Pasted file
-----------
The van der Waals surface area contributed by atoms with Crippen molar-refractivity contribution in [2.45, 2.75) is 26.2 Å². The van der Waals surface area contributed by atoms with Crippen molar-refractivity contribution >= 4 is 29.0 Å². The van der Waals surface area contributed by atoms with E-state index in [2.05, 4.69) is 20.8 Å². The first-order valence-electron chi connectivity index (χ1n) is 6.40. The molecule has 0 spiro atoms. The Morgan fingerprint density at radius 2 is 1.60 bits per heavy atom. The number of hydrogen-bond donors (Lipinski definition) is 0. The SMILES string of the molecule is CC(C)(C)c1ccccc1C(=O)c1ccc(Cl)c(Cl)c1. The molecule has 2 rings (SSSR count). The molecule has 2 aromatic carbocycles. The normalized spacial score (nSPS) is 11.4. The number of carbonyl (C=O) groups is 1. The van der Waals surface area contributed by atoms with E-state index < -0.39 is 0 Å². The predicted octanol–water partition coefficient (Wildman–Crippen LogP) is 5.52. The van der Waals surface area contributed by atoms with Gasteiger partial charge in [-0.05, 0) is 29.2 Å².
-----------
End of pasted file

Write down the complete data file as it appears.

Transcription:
The van der Waals surface area contributed by atoms with Crippen molar-refractivity contribution in [2.45, 2.75) is 26.2 Å². The van der Waals surface area contributed by atoms with Crippen molar-refractivity contribution >= 4 is 29.0 Å². The van der Waals surface area contributed by atoms with E-state index in [2.05, 4.69) is 20.8 Å². The first-order valence-electron chi connectivity index (χ1n) is 6.40. The molecule has 0 spiro atoms. The Morgan fingerprint density at radius 2 is 1.60 bits per heavy atom. The number of hydrogen-bond donors (Lipinski definition) is 0. The SMILES string of the molecule is CC(C)(C)c1ccccc1C(=O)c1ccc(Cl)c(Cl)c1. The molecule has 2 rings (SSSR count). The molecule has 2 aromatic carbocycles. The normalized spacial score (nSPS) is 11.4. The number of carbonyl (C=O) groups is 1. The van der Waals surface area contributed by atoms with E-state index < -0.39 is 0 Å². The predicted octanol–water partition coefficient (Wildman–Crippen LogP) is 5.52. The van der Waals surface area contributed by atoms with Gasteiger partial charge in [-0.05, 0) is 29.2 Å².